I've been lucky enough to start my career as a software developer in the era when automated testing was already a thing. If not always the reality, then at least a thing people talked about. And that's why since my very first year as a professional developer, inspired by Kent Beck's and Uncle Bob's books, I've been trying to automate testing the systems I worked on, with varying degrees of success.
After a couple of years of working as a back-end developer, I often knew which testing strategies would pay off, and which ones would bite me. I didn't feel overwhelmed or lost on a daily basis anymore. Actually, I felt pretty proficient at my job. I knew how to leverage automated tests to fill me with confidence that the software I was building actually did what I expected it to do. But then I grew interested in front-end web development, with all its quirks and wonders. The period when I handed a ThinkPad back, got a Mac, and tasted the famous Starbucks coffee marked the beginning of me as a professional front-end developer.
But something wasn't right. I didn't feel as safe as I used to. Initially, I blamed it on various non-technical aspects of my new job, such as joining a new company or moving to a new country. Or maybe it was the coffee? However, soon I realized that the real issue was an industry-wide lack of a quality safety net. And by the industry, I mean the front-end industry. We are the people tasked with getting some data, presenting it to the user, responding to their input and possibly sending some data back to the back end. Yet, the most popular testing approaches closely resemble what we developed to test back-end systems, with just a hint of the front end.
To help me differentiate front-end testing tools from some sort of back-end testing tools or half-baked front-end testing tools, I developed a little benchmark, and I think you may find it helpful as well. Before I reveal it to you, I'd really like to highlight the fact that it relies on the assumption that the purpose of automated tests is to tell us when the behavior of the system changes and in the same time let us change the implementation, as long as the behavior stays intact, without any need of touching the tests.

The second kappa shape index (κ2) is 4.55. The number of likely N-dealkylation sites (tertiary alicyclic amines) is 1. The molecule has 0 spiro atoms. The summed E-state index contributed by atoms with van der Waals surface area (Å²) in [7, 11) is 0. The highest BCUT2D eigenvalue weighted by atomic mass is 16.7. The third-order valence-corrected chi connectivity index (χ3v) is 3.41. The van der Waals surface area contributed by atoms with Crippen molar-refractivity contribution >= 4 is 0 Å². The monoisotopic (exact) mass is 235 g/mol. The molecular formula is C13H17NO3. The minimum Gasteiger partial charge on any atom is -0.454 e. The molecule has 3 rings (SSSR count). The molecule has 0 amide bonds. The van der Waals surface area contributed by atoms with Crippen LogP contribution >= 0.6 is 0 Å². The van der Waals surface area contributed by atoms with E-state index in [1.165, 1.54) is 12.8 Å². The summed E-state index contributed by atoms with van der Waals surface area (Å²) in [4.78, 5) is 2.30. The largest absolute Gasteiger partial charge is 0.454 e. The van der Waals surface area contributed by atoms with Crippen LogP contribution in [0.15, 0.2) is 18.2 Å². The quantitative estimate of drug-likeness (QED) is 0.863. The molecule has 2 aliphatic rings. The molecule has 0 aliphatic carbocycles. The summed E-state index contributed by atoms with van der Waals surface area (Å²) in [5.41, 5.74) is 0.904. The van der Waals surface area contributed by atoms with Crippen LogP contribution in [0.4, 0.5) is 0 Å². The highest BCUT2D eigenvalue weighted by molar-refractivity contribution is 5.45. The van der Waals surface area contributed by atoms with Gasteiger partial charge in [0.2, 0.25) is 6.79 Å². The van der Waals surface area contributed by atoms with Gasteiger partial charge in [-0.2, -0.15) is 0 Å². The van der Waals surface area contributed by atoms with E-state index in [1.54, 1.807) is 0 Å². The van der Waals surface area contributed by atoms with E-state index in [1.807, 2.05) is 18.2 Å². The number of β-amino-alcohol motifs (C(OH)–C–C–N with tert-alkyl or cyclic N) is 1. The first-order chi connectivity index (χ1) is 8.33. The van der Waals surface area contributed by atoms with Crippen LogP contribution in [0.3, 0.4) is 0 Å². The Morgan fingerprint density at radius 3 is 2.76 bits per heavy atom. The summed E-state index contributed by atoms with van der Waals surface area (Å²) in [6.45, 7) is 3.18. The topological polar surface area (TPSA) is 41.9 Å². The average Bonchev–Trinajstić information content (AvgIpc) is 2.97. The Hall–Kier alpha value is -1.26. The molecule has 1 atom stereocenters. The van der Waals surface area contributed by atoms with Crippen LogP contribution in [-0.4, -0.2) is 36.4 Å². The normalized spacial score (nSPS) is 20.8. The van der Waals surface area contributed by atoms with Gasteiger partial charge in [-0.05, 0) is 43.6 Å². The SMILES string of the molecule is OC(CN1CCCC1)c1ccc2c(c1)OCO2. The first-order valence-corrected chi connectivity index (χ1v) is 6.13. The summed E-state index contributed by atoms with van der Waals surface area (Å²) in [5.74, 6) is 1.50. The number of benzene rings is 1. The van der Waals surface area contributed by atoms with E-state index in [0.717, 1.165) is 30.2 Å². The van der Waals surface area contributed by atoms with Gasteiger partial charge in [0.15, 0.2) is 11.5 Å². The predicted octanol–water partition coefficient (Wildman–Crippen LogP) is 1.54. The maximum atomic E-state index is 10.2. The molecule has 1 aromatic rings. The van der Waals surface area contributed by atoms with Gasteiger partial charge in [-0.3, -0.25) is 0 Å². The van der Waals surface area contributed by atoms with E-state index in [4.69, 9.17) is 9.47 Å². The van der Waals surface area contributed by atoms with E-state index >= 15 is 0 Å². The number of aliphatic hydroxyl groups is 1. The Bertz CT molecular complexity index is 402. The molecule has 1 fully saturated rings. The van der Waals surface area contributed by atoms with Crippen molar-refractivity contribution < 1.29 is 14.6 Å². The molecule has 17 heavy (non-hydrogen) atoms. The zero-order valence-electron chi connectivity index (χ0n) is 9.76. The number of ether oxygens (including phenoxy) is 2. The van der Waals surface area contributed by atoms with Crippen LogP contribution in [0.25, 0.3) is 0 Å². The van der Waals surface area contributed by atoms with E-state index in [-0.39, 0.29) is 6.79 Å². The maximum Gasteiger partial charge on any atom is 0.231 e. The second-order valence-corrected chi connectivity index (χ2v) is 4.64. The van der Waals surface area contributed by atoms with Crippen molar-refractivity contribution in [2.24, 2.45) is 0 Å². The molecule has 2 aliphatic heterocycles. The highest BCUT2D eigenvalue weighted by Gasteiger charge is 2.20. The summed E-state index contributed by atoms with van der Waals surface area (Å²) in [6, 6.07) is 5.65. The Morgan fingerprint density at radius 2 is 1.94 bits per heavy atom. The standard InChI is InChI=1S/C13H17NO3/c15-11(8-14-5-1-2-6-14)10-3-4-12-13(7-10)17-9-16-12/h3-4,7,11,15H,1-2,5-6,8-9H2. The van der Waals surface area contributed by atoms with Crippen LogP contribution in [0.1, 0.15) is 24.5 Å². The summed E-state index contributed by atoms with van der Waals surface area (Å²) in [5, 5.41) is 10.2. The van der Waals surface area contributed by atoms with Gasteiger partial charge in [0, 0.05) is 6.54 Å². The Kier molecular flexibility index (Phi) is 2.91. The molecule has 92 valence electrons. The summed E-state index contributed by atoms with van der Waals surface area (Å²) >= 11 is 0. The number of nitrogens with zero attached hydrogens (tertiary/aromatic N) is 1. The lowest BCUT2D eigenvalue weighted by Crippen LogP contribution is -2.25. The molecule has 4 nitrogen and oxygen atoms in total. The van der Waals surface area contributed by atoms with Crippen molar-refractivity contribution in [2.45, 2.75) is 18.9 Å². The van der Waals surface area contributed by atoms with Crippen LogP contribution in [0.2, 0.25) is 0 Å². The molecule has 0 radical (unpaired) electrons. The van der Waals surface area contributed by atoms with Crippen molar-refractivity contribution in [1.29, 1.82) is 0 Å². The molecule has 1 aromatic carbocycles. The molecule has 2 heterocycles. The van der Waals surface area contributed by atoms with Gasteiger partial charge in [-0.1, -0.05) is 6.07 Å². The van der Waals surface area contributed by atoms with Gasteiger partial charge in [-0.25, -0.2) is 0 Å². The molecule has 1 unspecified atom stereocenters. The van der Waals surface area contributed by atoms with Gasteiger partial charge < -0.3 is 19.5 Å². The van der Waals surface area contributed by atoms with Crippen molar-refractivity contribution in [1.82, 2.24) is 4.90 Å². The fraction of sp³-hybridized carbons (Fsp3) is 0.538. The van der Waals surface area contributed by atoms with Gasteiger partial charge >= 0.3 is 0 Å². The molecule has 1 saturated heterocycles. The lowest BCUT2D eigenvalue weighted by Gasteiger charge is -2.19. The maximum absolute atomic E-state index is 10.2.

Here comes the font-weight benchmark for front-end testing tooling.
Imagine that as part of your job you wrote the following CSS code:
What would happen if you refactored it to use a number instead of a word?
It's good if your tests still pass. It proves that they are not tightly coupled to the implementation details. In the end, both
700 lead to the same behavior of your app.
But if your tests fail, then it means they are tightly coupled to the implementation and will, in fact, make any refactoring harder.
Finally, what would happen if you made a mistake when refactoring the code above and instead wrote this?
It's good if your tests fail now. It means they are actually testing what the front-end development is all about, which is rendering the right pixels in the right order and at the right time. But if they keep passing, then it is a sign that the front end of your front end may have 0% test coverage.